The Shantung Terrier

Our submission today comes from the very talented dog writer Susi Szeremy and founder of National Purebred Dog Day®.

The Shantung Terrier: What Is It?

Shantung Terrier
Shantung Terrier, Jack

Part travelogue, part memoir, part travelogue, and part political viewpoint, the 600-page book, “Intimate China: The Chinese as I Have Seen Them” would today raise eyebrows.  The narrative shared by Mrs. (Alicia) Archibald Little of when she arrived in China as a new bride in 1887 was a “no holds barred” view of this country and its people by this prolific writer and campaigner for women’s rights. Chapters covered a range of topics from superstitions and caves, to weddings and (warning — disturbing photo at next link) footbinding, which she vehemently opposed.

In Chongqing where she and her husband lived, she was viewed as an oddity.  Women did not go out in public, and Little often traveled around China dressed as a man to avoid attracting attention which could end badly.  Still, Mrs. Little did her best to challenge the expectations of local inhabitants.  Her account of what she saw in daily life spared no detail, and was written from the perspective of a 19th century woman.  She could be regarded, however, as an early feminist; for several years, she was the leading campaigner in Europe against binding feet, and even founded the Tien Tsu Hui, or Natural Foot Society.  She lectured and delivered her talks with x-rays of the deformed feet, and shocked her audiences with accounts of women killing themselves during wars because they knew that they couldn’t run to save themselves.  Today, some would say her memoirs expressed British cultural superiority.  Our interest in the book is her mention of “Jack,” her Shantung Terrier, a breed we had to investigate at length to ultimately learn what it was.

We found another reference to the Shantung Terrier in a book about dogs of Japan, as well the mention that, “Westerners no longer referred to any breed of dog as “Shantung Terriers” as these canines were probably related to dogs that became standardized as the Tibetan Terriers.  In the book, “Travels on Horseback in Mantchu Tartary,” by George Fleming, the author also mentions the Shangtun Terrier as “equal to the finest Skye terrier, to which it bears a very striking, if not complete resemblance. He later mentions their ”long soft bluish-white hair that conceals their bodies and almost obscures their eyes {and that] the Chinese call them ‘Silken-Haired dogs.’”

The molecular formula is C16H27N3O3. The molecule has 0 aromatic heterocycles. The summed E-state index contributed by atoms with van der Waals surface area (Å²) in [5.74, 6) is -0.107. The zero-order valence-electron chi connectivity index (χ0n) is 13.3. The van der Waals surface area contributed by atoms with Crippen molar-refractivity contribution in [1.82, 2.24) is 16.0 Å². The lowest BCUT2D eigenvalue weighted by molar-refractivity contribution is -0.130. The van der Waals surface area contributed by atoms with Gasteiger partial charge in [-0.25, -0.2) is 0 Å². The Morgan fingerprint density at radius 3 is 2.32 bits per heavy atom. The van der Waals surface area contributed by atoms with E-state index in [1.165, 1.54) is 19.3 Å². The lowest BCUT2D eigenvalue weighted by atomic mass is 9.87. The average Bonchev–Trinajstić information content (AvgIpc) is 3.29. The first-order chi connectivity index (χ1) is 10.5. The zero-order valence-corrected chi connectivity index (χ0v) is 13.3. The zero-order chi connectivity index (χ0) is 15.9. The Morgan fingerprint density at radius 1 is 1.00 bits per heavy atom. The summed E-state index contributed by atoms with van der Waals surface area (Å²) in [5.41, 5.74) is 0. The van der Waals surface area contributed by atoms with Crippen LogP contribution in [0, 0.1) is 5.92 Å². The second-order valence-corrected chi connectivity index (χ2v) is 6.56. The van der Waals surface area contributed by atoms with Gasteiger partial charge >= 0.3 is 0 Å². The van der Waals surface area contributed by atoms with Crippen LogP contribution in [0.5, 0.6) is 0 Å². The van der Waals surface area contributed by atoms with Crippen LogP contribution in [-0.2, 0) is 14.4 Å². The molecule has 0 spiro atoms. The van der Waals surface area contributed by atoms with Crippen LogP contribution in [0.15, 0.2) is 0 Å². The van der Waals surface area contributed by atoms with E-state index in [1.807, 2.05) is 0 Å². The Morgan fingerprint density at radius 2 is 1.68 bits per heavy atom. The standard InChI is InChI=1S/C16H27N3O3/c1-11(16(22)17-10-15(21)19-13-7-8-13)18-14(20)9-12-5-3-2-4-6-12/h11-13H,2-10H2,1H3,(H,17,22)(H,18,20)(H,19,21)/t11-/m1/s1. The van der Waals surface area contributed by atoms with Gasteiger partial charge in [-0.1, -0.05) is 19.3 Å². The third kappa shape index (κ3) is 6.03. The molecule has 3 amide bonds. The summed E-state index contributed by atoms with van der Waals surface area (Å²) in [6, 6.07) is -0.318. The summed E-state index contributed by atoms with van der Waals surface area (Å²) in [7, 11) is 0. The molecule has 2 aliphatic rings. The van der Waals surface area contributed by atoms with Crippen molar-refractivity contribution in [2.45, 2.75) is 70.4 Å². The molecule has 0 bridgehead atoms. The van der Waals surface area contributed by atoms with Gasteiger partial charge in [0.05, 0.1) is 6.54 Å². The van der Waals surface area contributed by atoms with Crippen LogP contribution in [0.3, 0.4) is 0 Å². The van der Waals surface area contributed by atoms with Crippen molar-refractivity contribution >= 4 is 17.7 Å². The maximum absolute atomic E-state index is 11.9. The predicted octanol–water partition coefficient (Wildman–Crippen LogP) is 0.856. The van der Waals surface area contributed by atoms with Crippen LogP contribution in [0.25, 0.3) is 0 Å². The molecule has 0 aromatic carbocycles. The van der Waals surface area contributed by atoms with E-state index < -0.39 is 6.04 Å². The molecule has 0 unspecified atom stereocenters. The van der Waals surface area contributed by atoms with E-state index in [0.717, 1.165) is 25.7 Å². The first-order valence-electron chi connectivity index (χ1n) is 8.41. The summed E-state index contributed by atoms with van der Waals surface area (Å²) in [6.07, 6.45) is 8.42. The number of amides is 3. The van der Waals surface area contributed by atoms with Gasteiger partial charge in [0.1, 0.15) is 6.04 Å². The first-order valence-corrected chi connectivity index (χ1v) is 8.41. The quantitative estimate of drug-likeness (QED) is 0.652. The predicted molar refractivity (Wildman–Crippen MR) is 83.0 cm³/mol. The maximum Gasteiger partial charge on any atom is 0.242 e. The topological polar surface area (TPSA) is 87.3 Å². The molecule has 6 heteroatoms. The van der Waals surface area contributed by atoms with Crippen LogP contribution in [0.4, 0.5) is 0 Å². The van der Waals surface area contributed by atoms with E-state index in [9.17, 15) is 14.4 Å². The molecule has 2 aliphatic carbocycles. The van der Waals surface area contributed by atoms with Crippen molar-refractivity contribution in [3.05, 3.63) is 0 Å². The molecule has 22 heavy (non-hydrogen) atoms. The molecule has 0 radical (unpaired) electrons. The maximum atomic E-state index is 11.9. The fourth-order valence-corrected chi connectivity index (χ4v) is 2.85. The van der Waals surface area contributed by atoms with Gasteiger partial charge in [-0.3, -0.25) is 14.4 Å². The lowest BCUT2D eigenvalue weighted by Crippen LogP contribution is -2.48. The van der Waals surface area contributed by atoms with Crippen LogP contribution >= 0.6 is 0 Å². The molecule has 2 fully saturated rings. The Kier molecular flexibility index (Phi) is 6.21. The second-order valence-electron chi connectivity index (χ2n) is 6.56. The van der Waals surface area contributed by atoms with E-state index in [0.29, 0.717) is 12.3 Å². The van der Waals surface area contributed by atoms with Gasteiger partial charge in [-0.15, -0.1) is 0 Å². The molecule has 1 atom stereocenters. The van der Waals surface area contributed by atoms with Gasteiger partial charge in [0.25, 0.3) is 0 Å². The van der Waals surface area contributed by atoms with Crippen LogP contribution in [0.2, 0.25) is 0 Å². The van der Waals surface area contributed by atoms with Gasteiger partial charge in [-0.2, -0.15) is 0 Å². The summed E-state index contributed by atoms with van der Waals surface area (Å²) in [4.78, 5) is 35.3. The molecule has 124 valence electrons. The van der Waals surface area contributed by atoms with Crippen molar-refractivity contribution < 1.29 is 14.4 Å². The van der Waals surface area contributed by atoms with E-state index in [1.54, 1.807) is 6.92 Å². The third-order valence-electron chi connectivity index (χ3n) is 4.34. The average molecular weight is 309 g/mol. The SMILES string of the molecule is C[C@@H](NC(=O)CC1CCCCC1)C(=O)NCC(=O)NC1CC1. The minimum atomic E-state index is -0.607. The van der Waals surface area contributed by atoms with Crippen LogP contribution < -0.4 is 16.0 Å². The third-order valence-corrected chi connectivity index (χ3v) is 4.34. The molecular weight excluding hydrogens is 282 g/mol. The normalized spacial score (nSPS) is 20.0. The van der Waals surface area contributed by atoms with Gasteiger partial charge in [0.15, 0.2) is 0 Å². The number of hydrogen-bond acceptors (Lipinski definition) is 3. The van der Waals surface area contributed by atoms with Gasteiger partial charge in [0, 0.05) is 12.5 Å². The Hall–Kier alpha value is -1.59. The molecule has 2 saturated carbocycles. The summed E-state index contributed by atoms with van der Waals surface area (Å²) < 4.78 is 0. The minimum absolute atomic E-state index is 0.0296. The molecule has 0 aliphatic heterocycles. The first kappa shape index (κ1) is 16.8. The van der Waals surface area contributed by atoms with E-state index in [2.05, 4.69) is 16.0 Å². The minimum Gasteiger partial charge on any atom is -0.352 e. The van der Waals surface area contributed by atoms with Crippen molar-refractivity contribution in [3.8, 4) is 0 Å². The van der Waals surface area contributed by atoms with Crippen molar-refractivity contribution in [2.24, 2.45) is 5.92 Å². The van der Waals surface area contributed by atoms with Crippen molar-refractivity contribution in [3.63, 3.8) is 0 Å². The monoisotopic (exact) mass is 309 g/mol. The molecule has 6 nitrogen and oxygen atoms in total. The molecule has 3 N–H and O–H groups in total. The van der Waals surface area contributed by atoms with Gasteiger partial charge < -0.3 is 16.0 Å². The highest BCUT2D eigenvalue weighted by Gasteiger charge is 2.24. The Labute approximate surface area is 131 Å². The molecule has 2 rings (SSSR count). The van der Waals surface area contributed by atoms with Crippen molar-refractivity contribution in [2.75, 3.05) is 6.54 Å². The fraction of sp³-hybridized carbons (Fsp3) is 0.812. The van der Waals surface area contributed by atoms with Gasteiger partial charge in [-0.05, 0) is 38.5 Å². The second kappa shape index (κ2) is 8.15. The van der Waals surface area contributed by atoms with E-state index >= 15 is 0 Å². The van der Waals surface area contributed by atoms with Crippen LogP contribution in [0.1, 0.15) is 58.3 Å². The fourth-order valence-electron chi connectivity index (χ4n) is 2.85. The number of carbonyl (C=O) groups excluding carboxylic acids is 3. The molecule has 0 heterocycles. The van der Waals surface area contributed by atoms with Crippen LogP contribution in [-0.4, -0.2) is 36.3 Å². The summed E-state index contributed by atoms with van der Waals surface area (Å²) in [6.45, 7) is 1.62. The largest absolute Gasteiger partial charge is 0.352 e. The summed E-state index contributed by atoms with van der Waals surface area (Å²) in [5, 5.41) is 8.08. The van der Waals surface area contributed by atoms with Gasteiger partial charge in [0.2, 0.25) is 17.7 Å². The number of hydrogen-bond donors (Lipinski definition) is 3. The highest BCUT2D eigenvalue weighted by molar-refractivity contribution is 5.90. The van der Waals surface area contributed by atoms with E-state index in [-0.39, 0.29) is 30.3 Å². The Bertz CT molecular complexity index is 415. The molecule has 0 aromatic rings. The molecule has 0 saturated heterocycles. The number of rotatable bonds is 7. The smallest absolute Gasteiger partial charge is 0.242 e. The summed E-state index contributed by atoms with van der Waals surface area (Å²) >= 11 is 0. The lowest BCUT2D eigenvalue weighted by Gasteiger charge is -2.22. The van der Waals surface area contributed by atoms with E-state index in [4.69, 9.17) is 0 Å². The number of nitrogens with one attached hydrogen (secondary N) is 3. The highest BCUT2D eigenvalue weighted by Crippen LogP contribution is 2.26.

What the heck was the Shangtun Terrier?

Ultimately, our research suggests that the name, “Shantung Terrier” was used to refer to both the Tibetan Terrier and Lhasa Apso.  Based on the photo seen here of Alicia Little’s “Jack,” what do you think he was?

However, we conclude by going full circle back to Alicia Little and Jack.  She wrote, “Jack, our faithful friend, and constant companion during nine years of travel, a beautiful long-haired terrier from Shantung, he too lies in a little grave, though his lustrous, intelligent eyes haunt me still.  Let no one lightly enter on a Chinese dog as companion – they make themselves too much beloved, become too completely members of the family.”

Of that, we suspect, no owner of either the Tibetan Terrier or Lhasa Apso could disagree.

(Note:  Besides accessing through Google Books, one can download a Kindle copy of  “Intimate China: The Chinese as I Have Seen Them”  at Amazon for the princely sum of $1.99)

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